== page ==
And of course there was the Federal Reserve, which had opened its loan window to investment bankers, accepting as collateral the face value of virtually worthless securities. The window is not open to ordinary people who got screwed, or their cities, counties and states. It is only open to the people who caused the mess to begin with.

The fact that the foreclosure “race” was on and could only end in disaster was of little concern to the Federal Reserve in accepting those securities at face value. Only two outcomes were possible — either the house would be acquired by the lender (95% of the cases) and then left to rot, be vandalized and robbed of everything of value right down to windows, doors, wiring and plumbing — or the “inventory” of homes would be shifted from seller’s to “lenders” — with big question on who the “lender” actually is anymore. It certainly is not anyone who was present at closing.

In many cases the houses are subject to the first scenario as there are organized crime groups making a business out of stripping unoccupied dwellings. The COST of either demolishing the house or renovating the house back to salable condition with warranties exceeds the “value” of the land and any existing structure on it. Thus the value of this investment is either already less than zero or headed there. Thus the value of the securities accepted by the Fed at their window is negative. The holders of those securities are upside down just like the borrowers but the investment bankers and banks have the Fed. Everyone else has nothing. 

And now, because nobody stepped in before the flood began, a new industry is born — bigger than personal injury lawsuits — it the flood of claims under TILA, RESPA, RICO, Securities laws, common law fraud and state and federal laws concerning false and deceptive business practices. People will be rescinding or simply voiding their mortgage transaction through rescission remedies provided under statutory law and common law. They will be seeking and getting damages, treble damages, exemplary damages, punitive damages. Lawyers will be happy. Anyone who says the worst is behind us is, to say the least, overly optimistic.


MSN Tracking Image
The housing bubble, in four chapters
How homeowners, speculators and Wall Street rode a wave of easy money
By Alec Klein and Zachary A. Goldfarb
The Washington Post
updated 2:10 a.m. MT, Sun., June. 15, 2008

The black-tie party at Washington’s swank Mayflower Hotel seemed a fitting celebration of the biggest American housing boom since the 1950s: filet mignon and lobster, a champagne room and hundreds of mortgage brokers, real estate agents and their customers gyrating to a Latin band.

On that winter night in 2005, the company hosting the gala honored itself with an ice sculpture of its logo. Pinnacle Financial had grown from a single office to a national behemoth generating $6.5 billion in mortgages that year. The $100,000-plus party celebrated the booming division that made loans largely to Hispanic immigrants with little savings. The company even booked rooms for those who imbibed too much.

Kevin Connelly, a loan officer who attended the affair, now marvels at those gilded times. At his Pinnacle office in Virginia, colleagues were filling the parking lot with BMWs and at least one Lotus sports car. In its hiring frenzy, the mortgage company turned a busboy into a loan officer whose income zoomed to six figures in a matter of months.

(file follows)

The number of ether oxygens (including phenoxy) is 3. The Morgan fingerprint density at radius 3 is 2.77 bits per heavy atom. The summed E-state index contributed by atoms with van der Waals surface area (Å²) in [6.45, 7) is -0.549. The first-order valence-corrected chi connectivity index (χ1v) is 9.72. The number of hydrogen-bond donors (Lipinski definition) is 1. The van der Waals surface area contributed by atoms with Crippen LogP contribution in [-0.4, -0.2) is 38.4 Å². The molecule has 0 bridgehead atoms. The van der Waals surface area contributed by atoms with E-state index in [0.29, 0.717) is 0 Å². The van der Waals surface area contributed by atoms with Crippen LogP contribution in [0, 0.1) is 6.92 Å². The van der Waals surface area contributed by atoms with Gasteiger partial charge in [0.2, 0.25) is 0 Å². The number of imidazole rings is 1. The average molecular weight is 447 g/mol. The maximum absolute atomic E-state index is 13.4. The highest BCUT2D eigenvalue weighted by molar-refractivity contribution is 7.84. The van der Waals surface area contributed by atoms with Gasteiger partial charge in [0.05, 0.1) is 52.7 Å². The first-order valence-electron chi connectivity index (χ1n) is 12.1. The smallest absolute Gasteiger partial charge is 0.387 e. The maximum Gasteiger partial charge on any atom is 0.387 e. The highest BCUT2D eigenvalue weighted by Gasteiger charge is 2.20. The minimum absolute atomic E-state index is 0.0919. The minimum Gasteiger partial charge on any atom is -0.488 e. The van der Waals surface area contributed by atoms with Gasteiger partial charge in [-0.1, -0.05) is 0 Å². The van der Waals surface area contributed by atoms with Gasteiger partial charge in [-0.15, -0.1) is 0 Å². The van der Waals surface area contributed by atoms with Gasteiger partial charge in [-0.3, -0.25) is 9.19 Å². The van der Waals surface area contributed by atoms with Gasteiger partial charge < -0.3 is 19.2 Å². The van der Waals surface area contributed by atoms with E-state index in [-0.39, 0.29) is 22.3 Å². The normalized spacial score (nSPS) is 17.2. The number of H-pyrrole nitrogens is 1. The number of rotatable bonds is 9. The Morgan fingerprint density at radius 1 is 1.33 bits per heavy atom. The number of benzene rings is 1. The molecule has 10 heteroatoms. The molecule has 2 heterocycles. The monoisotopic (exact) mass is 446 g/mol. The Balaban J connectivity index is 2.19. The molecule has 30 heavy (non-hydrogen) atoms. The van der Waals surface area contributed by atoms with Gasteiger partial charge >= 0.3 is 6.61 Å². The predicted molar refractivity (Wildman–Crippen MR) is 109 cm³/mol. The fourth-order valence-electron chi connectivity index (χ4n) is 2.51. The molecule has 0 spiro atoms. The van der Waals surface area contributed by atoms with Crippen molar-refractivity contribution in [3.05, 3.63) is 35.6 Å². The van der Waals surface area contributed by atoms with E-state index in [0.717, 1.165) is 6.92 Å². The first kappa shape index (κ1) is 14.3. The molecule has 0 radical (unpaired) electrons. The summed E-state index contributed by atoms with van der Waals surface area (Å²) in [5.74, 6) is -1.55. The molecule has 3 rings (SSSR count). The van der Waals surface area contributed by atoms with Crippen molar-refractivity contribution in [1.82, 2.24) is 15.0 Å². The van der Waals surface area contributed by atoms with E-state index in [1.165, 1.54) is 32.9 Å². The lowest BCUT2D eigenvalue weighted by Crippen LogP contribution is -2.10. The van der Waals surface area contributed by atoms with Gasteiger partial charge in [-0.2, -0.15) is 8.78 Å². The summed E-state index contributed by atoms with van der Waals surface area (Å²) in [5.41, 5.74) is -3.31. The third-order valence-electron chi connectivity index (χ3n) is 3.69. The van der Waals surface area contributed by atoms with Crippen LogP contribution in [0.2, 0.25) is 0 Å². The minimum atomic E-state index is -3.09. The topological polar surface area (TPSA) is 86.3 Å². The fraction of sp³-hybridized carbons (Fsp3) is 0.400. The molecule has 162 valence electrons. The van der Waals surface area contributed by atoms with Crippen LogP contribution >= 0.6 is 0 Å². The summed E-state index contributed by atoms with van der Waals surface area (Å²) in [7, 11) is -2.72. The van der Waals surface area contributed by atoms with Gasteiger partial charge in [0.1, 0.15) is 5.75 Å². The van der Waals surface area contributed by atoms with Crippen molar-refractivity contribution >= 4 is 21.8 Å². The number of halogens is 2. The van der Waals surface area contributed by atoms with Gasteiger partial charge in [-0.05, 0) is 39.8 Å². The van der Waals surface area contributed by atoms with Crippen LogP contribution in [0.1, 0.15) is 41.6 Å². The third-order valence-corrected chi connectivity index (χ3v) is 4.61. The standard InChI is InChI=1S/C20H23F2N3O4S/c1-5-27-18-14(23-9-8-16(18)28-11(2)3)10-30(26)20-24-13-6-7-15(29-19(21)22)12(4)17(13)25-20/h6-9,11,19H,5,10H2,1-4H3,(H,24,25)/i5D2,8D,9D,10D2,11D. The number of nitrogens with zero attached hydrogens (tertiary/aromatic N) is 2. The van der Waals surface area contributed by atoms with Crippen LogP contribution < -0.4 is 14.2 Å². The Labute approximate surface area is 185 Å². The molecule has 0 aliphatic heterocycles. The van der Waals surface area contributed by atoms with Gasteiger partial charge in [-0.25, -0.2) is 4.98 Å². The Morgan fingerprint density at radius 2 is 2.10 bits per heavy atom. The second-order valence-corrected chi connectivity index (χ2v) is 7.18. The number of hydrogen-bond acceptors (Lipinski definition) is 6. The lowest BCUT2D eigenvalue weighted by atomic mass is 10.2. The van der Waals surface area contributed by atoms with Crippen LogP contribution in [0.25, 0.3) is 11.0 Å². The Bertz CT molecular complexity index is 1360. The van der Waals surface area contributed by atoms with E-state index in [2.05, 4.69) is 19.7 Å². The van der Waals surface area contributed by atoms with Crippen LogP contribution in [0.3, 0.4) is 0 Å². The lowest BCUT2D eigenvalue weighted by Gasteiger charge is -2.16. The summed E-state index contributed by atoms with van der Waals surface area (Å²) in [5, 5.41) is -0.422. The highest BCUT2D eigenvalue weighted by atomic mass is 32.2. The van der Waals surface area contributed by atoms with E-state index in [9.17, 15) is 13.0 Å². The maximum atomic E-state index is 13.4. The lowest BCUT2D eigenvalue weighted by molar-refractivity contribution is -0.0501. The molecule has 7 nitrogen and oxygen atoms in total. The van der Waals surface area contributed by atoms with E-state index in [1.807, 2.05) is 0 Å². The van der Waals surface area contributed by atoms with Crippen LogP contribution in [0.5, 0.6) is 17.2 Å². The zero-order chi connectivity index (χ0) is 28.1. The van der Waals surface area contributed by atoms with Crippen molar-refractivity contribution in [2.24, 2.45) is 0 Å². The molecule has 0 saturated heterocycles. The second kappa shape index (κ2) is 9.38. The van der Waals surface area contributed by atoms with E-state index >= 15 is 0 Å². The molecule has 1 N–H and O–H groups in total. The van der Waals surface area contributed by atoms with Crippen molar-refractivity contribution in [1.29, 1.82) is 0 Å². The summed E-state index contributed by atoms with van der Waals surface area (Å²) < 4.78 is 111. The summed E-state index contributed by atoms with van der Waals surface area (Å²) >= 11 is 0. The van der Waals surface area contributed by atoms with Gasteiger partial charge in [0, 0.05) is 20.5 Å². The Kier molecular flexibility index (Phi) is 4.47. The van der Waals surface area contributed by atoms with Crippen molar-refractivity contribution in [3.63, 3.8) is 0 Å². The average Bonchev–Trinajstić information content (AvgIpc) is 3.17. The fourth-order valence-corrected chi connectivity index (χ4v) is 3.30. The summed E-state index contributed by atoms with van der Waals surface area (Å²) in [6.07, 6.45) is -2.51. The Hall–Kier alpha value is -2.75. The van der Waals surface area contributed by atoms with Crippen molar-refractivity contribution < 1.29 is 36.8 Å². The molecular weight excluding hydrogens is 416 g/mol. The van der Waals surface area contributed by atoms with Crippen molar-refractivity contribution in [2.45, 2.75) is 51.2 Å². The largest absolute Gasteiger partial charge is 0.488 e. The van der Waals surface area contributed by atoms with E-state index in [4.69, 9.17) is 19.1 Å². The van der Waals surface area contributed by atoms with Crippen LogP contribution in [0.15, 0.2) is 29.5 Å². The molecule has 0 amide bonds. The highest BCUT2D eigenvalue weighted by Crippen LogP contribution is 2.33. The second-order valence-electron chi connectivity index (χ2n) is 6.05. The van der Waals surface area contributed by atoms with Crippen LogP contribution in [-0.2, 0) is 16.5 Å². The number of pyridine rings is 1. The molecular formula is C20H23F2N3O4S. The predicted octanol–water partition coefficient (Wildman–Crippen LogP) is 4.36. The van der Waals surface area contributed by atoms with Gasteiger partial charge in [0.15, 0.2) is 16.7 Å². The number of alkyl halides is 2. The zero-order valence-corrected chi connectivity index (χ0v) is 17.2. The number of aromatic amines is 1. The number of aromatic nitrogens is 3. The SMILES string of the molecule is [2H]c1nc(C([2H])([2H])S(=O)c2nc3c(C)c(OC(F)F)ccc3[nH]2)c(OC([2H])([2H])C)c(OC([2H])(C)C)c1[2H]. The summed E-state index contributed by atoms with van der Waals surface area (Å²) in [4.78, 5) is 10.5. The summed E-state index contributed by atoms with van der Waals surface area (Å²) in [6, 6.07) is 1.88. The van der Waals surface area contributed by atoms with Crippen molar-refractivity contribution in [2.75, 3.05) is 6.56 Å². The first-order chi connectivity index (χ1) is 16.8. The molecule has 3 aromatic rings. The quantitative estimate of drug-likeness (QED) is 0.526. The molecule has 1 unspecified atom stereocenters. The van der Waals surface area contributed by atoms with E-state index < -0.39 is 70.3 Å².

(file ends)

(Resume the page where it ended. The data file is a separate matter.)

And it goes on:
“It was the peak. It was the embodiment of business success,” Connelly said. “We underestimated the bubble, even though deep down, we knew it couldn’t last forever.”

Indeed, Pinnacle’s party would soon end, along with the nation’s housing euphoria. The company has all but disappeared, along with dozens of other mortgage firms, tens of thousands of jobs on Wall Street and the dreams of about 1 million proud new homeowners who lost their houses.

The aftershocks of the housing market’s collapse still rumble through the economy, with unemployment rising, companies struggling to obtain financing and the stock market more than 10 percent below its peak last fall. The Federal Reserve has taken unprecedented action to stave off a recession, slashing interest rates and intervening to save a storied Wall Street investment bank. Congress and federal agencies have launched investigations into what happened: wrongdoing by mortgage brokers, lax lending standards by banks, failures by watchdogs.

Seen in the best possible light, the housing bubble that began inflating in the mid-1990s was “a great national experiment,” as one prominent economist put it — a way to harness the inventiveness of the capitalist system to give low-income families, minorities and immigrants a chance to own their homes. But it also is a classic story of boom, excess and bust, of homeowners, speculators and Wall Street dealmakers happy to ride the wave of easy money even though many knew a crash was inevitable.

Chapter I: ‘A lot of potential’
For David E. Zimmer, the story of the bubble began in 1986 in a high-rise office overlooking Lake Erie.

An aggressive, clean-cut 25-year-old, armed with an MBA from the University of Notre Dame, Zimmer spent his hours attached to a phone at his small desk, one of a handful of young salesmen in the Cleveland office of the First Boston investment bank.

No one took lunch — lunch was for the weak, and the weak didn’t survive. Zimmer gabbed all day with his clients, mostly mid-size banks in the Midwest, persuading them to buy a new kind of financial product. Every once in a while, he’d hop a small plane or drive his Oldsmobile Omega out for a visit, armed with charts and reports. The products, investments based on bundles of residential mortgages, were so new he had to explain them carefully to the bankers.